I’ve been re-watching Pasta this week, because there’s nothing like a post-turkey hangover to make a family sit down to watch Koreans making pasta, throwing pasta, and eating pasta. I wonder what this show’s food budget was. I wonder how much these actors had to diet after filming…. Oh yes, food aside, more fantastical things happened this week. My mother started watching her first genuine K-Drama. I was concerned, but she’s a Food Network junkie so really, there’s no better drama to begin with! I’m also seeing it for the second time. My husband is also watching it for his second time. We’re all still sitting on the couch laughing our heads off. Something seems strange about this, but I’m not going to argue. I’ve got more than myself watching dramas now, and I couldn’t be happier.
My first run with Pasta came after a long line of mediocre dramas. (Take Care of the Lady, Can You Hear My Heart?) I remember feeling the despair, almost sure that I’d reached to the end of my K-Drama mania. What Pasta did for me (besides crave Italian food) was bring me back into the light. It’s fun, it’s zany; it has a wacky cast of side-character that I’d need a third hand to even count. And best of all, it features an almost sickeningly cute kitchen romance between leads Gong Hyo Jin and Lee Sun Gyun.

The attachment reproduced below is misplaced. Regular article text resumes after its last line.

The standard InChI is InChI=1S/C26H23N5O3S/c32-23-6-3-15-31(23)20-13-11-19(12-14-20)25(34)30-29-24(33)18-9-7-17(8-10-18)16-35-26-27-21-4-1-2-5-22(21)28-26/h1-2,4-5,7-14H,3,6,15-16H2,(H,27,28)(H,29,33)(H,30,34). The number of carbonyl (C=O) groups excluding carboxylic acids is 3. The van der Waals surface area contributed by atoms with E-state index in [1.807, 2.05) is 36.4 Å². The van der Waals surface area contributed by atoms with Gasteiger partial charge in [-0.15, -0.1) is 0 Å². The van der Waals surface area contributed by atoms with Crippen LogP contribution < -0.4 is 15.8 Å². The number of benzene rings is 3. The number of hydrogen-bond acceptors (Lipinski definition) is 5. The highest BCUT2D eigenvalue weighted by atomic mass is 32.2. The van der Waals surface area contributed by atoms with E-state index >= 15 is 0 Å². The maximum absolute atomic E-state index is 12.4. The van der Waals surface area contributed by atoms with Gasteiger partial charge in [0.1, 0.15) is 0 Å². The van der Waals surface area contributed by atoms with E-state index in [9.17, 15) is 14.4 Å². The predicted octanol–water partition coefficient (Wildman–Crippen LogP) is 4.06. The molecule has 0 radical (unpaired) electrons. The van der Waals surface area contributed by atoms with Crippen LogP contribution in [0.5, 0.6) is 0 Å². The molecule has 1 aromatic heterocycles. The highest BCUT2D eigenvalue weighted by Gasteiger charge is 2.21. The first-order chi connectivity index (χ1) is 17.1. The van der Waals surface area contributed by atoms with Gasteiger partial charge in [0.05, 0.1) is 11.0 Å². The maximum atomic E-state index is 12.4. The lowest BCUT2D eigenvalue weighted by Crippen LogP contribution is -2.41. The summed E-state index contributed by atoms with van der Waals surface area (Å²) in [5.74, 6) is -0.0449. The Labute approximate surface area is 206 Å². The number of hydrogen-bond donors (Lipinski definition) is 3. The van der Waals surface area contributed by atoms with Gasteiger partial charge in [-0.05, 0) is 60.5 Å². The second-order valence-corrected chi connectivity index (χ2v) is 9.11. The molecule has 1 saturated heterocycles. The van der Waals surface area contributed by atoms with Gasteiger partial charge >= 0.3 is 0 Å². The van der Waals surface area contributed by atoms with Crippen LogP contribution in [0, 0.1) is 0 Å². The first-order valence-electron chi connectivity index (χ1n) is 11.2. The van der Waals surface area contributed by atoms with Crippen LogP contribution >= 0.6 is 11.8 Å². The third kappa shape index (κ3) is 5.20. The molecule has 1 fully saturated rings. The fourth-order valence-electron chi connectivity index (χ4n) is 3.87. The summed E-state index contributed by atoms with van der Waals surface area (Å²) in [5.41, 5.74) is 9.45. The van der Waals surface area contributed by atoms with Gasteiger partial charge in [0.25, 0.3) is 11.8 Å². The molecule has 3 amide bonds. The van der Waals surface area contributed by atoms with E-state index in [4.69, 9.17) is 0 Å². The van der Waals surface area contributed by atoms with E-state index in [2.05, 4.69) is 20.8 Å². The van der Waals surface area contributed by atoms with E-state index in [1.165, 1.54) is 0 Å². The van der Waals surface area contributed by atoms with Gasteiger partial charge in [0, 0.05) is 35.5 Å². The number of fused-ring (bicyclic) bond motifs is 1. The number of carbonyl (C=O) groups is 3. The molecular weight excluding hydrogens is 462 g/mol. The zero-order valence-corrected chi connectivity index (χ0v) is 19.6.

These two really do make one of the best pairings I’ve ever seen. They may not have that mythical chemistry we’re always looking for in Dramaland, but each play such a unique character that they really don’t need it. Gong Hyo Jin as kitchen assistant/cook Seo Yoo Kyung plays the adorable without resorting to the dreaded aegyo. Lee Sun Gyun (aka The Voice) plays Head Chef Choi Hyun Wook with all the pizzazz of the overbearing, rude, misogynistic male, yet never comes across as obnoxious. His strut and posturing at the chef’s table may have something to do that (“Table number 6 – Vongole – HANA!)
|Just a normal day in the life of an OTP|
I think the real success of Pasta is that it doesn’t try to take itself too seriously. Abysmal plot-devices are at an all-time low. Mischievous side-characters are more for comedy than for angst, and rarely take up too much screen time as to become unbearable. At 20 episodes I can almost believe that Pasta, while not being too heavy on the plot to begin with, has almost no wasted scenes. It’s compact, humor-laden, and seamlessly weaves its enormous cast into kitchen fiascos, competitions, and epic almost-battles (Frying Pan vs. Lighter, Round 1!) Best of all, we don’t have to wait until episode 20 for our romance to finally kick in.
|Even the intrusion fo this brooding guy (Clazziquai's Alex) can't make our lovers budge.|
Something else to look forward to: If not for eye-candy, then at least for hilarity, these guys put the show over the top.
Meet the Korean Team:
Featuring Lee Hyung Cheol (far left) awww… from City Hall.
And the Italian Team:
Including No Min Wook (2nd from right), currently starring in Full House 2.
Even here he had some strange hair…
|Female character: "Is that a man...or is that a man?"|
My mother: "I don't know. Is that even a man?"
Point is: Watch or Rewatch Pasta, unless you hate cuteness, or food.